As the odds of a divided Congress increased, Yellen warned of the need to raise the debt ceiling

By David Lawder

NUSA DUA, Indonesia (Reuters) – With the possibility of a split in the U.S. Congress rising, Treasury Secretary Janet Yellen warned that lawmakers’ failure to raise the statutory U.S. debt limit poses a “significant threat” to America’s credit rating and the functioning of U.S. financial markets. .

Yellen told Reuters in an interview in New Delhi on Friday that cooperation is still possible with Republicans on some issues, but raising the debt ceiling is a non-negotiable item.

Some Republicans have threatened to use further increases in the $31.4 trillion debt ceiling as leverage to force concessions from US President Joe Biden, a Democrat. US public debt stood at $31.2 trillion on Wednesday and without an increase, analysts anticipate a potential default crisis in the third quarter of 2023.

Republicans who regained control of Congress in the 2010 elections brought the United States to the brink of default on demand to cut spending next year, prompting the first rating cut on US Treasury debt by Standard and Poor’s.

Asked whether Democrats should pass legislation in the post-election session, while they would still hold the majority until January, regardless of the election’s outcome, Yellen said raising the debt ceiling was urgently needed.

“I think it is irresponsible not to raise the debt ceiling. It has always been raised,” said Yellen. “It will be a big threat to the country not to do it, and is completely responsible for threatening the American credit rating and the functioning of the single most important financial market.”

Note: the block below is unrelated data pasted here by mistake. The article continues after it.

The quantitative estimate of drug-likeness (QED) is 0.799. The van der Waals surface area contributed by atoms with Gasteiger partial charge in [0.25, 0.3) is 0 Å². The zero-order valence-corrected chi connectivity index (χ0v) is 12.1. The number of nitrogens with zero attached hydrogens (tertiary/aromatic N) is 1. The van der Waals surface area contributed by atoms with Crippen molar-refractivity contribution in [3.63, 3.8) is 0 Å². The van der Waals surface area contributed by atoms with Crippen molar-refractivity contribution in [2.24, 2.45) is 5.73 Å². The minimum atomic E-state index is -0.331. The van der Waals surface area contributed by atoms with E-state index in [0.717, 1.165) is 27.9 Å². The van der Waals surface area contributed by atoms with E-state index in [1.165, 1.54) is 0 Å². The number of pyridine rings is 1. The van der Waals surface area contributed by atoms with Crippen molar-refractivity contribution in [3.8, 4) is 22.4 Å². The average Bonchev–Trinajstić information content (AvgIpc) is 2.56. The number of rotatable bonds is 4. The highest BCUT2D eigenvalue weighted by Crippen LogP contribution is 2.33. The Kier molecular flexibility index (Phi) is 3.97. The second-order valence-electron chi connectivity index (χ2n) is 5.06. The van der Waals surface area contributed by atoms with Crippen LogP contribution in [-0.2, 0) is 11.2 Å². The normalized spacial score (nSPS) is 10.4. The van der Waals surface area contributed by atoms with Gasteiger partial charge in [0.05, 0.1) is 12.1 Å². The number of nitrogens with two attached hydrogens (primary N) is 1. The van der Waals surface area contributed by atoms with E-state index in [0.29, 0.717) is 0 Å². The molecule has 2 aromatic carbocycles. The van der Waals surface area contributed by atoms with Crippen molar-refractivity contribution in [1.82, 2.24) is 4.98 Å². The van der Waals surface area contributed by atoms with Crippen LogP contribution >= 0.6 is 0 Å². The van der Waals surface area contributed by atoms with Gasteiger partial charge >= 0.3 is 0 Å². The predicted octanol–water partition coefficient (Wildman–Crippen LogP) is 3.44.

US Treasury officials said the department would be interested in seeing the measure passed before the newly elected Congress convenes in January, adding, “It has to be done.”

Bipartisan work is still possible

Yellen said she was not ready to admit that Biden’s legislative agenda would be stalled by gridlock, adding that she would defend the newly passed measure against Republicans who want to overhaul some of his spending and tax policies.

“We’re certainly going to try to protect the gains we’ve made over the past year and a half,” Yellen said.

If Republicans can win control of the House and Senate, some have vowed to pass legislation to make the Trump-era tax cuts permanent and roll back part of Biden’s $430 billion green energy and health care subsidy law passed by Democrats.

Among the most frequently targeted measures are new funds of $80 billion for the Internal Revenue Service to boost tax compliance and customer service and a 15% domestic alternative minimum tax for large corporations – the measure’s main funding source.

Yellen, who is currently attending the G20 summit in Indonesia, spoke before Mark Kelly won a tight Arizona Senate race, leaving Democrats needing only one of two undecided seats to retain control of the Senate.

In the House of Representatives, Republicans had won 211 seats, seven shy of the 218 majority.

He said some Republicans supported last year’s infrastructure act and this year’s investments in semiconductors and research, and the administration will look for measures that can attract further bipartisan support.

GLOBAL Tax deal

Another issue facing Yellen and a potentially divided Congress is the failure to implement a global agreement to establish a 15% corporate minimum tax after one Democratic senator objected.

“I want to see it done. I would have liked the United States to go back first. It didn’t happen,” said Yellen, who helped broker a deal last year aimed at the end of a competitive downward spiral in corporate taxes by the country to attract investment. .

He said he believed most European Union countries would continue to implement the 15% corporate minimum, which means US firms currently paying US foreign tax of 10.5% could pay the difference to the government possibly starting in 2024.

“And finally, as they do, the pressure will increase in the United States to come into compliance as well. Because the country that adopted the label will be able to put in place taxes on companies based in undertaxed countries like the United States.”

(Reporting by David Lawder; Editing by Diane Craft)

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